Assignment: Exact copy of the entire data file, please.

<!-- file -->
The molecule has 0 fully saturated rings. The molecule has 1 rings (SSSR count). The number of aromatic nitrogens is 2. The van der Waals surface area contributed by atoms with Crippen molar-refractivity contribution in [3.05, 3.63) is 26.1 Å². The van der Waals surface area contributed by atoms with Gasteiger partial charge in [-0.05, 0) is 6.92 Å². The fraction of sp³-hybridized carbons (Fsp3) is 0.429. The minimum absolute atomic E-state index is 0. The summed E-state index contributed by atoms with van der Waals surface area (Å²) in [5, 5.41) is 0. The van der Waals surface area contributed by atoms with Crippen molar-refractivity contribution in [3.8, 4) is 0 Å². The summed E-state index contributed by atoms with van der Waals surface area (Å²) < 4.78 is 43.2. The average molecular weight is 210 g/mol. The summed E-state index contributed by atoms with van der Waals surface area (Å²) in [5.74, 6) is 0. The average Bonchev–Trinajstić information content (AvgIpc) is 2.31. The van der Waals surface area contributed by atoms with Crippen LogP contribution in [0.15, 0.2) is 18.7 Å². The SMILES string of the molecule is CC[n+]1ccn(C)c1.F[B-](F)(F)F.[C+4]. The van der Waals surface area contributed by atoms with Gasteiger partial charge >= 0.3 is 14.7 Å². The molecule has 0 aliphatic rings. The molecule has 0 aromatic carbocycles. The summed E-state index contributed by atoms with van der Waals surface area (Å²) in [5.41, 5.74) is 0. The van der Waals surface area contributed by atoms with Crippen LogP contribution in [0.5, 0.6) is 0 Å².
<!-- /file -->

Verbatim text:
The molecule has 0 fully saturated rings. The molecule has 1 rings (SSSR count). The number of aromatic nitrogens is 2. The van der Waals surface area contributed by atoms with Crippen molar-refractivity contribution in [3.05, 3.63) is 26.1 Å². The van der Waals surface area contributed by atoms with Gasteiger partial charge in [-0.05, 0) is 6.92 Å². The fraction of sp³-hybridized carbons (Fsp3) is 0.429. The minimum absolute atomic E-state index is 0. The summed E-state index contributed by atoms with van der Waals surface area (Å²) in [5, 5.41) is 0. The van der Waals surface area contributed by atoms with Crippen molar-refractivity contribution in [3.8, 4) is 0 Å². The summed E-state index contributed by atoms with van der Waals surface area (Å²) < 4.78 is 43.2. The average molecular weight is 210 g/mol. The summed E-state index contributed by atoms with van der Waals surface area (Å²) in [5.74, 6) is 0. The average Bonchev–Trinajstić information content (AvgIpc) is 2.31. The van der Waals surface area contributed by atoms with Crippen LogP contribution in [0.15, 0.2) is 18.7 Å². The SMILES string of the molecule is CC[n+]1ccn(C)c1.F[B-](F)(F)F.[C+4]. The van der Waals surface area contributed by atoms with Gasteiger partial charge >= 0.3 is 14.7 Å². The molecule has 0 aliphatic rings. The molecule has 0 aromatic carbocycles. The summed E-state index contributed by atoms with van der Waals surface area (Å²) in [5.41, 5.74) is 0. The van der Waals surface area contributed by atoms with Crippen LogP contribution in [0.5, 0.6) is 0 Å².